This demonstration offers important lessons for current efforts to redefine the nation's social welfare policies. We have documented that states can operate large scale, mandatory work- oriented programs for the most vulnerable welfare recipients -- teenage parents. These programs can achieve relatively high participation rates and will promote at least the necessary first steps toward self-sufficiency -- significantly increased school attendance, job training, and employment. Both program staff and the young mothers who were required to participate in these programs felt that the programs were helpful and that the participation requirements were fair -- case managers would say the requirements were essential to the program's success.
Two important questions remain unanswered from this study. One is whether these early education, training, and employment impacts of the program will translate into longer-term increases in self-sufficiency. This question is being addressed through a longer term follow-up of the study sample and their children.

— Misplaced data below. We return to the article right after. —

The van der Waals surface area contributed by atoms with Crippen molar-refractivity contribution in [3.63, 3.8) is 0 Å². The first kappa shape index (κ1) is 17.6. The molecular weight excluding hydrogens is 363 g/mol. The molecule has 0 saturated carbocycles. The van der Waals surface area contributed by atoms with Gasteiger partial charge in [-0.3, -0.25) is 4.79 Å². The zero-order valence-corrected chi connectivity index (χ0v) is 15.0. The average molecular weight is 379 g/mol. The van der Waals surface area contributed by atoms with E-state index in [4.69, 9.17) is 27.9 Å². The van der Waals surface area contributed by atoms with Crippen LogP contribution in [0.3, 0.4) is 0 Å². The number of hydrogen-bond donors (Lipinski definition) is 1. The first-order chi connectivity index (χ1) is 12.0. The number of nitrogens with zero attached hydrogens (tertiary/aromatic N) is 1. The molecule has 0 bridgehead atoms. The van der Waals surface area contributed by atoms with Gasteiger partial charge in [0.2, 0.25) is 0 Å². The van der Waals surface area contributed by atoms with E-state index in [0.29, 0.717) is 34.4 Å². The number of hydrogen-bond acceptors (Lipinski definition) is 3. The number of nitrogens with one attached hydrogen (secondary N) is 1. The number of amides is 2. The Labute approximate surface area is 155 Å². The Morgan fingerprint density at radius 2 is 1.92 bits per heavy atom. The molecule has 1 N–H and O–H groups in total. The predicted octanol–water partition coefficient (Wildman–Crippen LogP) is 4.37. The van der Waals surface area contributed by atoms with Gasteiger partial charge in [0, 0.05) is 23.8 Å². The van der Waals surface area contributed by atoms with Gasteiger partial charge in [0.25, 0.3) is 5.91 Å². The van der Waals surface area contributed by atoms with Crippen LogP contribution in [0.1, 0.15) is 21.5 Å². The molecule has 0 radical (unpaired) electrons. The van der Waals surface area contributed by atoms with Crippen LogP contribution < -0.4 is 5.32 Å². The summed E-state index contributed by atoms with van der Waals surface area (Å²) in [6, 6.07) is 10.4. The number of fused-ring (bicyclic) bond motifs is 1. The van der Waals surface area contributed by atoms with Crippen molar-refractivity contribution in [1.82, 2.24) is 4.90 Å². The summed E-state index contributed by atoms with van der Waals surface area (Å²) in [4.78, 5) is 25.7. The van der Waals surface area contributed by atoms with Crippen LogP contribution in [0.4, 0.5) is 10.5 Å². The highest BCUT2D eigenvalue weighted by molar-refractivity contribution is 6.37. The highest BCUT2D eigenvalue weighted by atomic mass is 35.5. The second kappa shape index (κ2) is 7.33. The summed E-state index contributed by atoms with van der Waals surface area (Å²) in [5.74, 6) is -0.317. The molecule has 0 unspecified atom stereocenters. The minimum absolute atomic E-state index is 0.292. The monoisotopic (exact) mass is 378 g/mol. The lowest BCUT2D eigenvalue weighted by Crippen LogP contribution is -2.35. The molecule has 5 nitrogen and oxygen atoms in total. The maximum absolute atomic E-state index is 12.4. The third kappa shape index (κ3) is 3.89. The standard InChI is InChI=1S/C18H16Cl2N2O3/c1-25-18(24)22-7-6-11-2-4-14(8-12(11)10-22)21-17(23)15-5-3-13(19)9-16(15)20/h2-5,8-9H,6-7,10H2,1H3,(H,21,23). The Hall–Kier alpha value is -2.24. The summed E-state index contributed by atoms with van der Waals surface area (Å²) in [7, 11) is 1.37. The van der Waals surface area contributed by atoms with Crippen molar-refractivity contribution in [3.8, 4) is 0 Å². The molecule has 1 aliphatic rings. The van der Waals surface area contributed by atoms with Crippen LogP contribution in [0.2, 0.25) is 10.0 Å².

The second unanswered question is how much improvement in outcomes could be achieved in programs that can address some shortcomings of the demonstration programs. For example, still higher participation rates and improved longer-term outcomes likely could be achieved if the programs had greater capacity to create stronger education and training options tailored to the needs of the young mothers; if they found more effective ways to help the young mothers control their fertility -- something most of them want to do; and if the child support system had stronger incentives for parents -- mothers and fathers -- to cooperate and for the agency to focus on this population, which has limited prospects for making significant support payments in the short run. Architects of future welfare policies and programs should build on the operational success of this demonstration in serving very large caseloads of teenage parents and in sensitively, but effectively, using sanction to promote participation in sufficiency-promoting activities, but also attend to the areas in which the program and/or its implementation could be strengthened.